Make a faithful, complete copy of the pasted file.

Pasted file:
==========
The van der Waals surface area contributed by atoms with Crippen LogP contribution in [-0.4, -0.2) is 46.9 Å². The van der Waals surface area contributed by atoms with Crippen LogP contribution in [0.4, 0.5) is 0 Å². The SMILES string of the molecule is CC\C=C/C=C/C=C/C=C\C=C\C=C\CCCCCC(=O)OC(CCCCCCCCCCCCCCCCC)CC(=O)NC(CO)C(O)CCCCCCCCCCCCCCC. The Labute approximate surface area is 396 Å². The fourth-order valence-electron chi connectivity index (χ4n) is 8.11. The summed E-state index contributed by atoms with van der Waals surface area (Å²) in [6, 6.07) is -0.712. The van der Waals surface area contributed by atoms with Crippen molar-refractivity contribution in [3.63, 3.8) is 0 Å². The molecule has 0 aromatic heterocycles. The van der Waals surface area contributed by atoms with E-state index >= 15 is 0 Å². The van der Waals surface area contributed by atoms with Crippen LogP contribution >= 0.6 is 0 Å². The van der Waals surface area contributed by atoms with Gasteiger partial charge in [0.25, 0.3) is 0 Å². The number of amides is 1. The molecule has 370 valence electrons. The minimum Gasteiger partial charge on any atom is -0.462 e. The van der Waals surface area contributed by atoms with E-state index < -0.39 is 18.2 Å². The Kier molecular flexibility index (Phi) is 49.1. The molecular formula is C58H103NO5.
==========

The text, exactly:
The van der Waals surface area contributed by atoms with Crippen LogP contribution in [-0.4, -0.2) is 46.9 Å². The van der Waals surface area contributed by atoms with Crippen LogP contribution in [0.4, 0.5) is 0 Å². The SMILES string of the molecule is CC\C=C/C=C/C=C/C=C\C=C\C=C\CCCCCC(=O)OC(CCCCCCCCCCCCCCCCC)CC(=O)NC(CO)C(O)CCCCCCCCCCCCCCC. The Labute approximate surface area is 396 Å². The fourth-order valence-electron chi connectivity index (χ4n) is 8.11. The summed E-state index contributed by atoms with van der Waals surface area (Å²) in [6, 6.07) is -0.712. The van der Waals surface area contributed by atoms with Crippen molar-refractivity contribution in [3.63, 3.8) is 0 Å². The molecule has 0 aromatic heterocycles. The van der Waals surface area contributed by atoms with E-state index >= 15 is 0 Å². The van der Waals surface area contributed by atoms with Crippen LogP contribution >= 0.6 is 0 Å². The van der Waals surface area contributed by atoms with Gasteiger partial charge in [0.25, 0.3) is 0 Å². The number of amides is 1. The molecule has 370 valence electrons. The minimum Gasteiger partial charge on any atom is -0.462 e. The van der Waals surface area contributed by atoms with E-state index < -0.39 is 18.2 Å². The Kier molecular flexibility index (Phi) is 49.1. The molecular formula is C58H103NO5.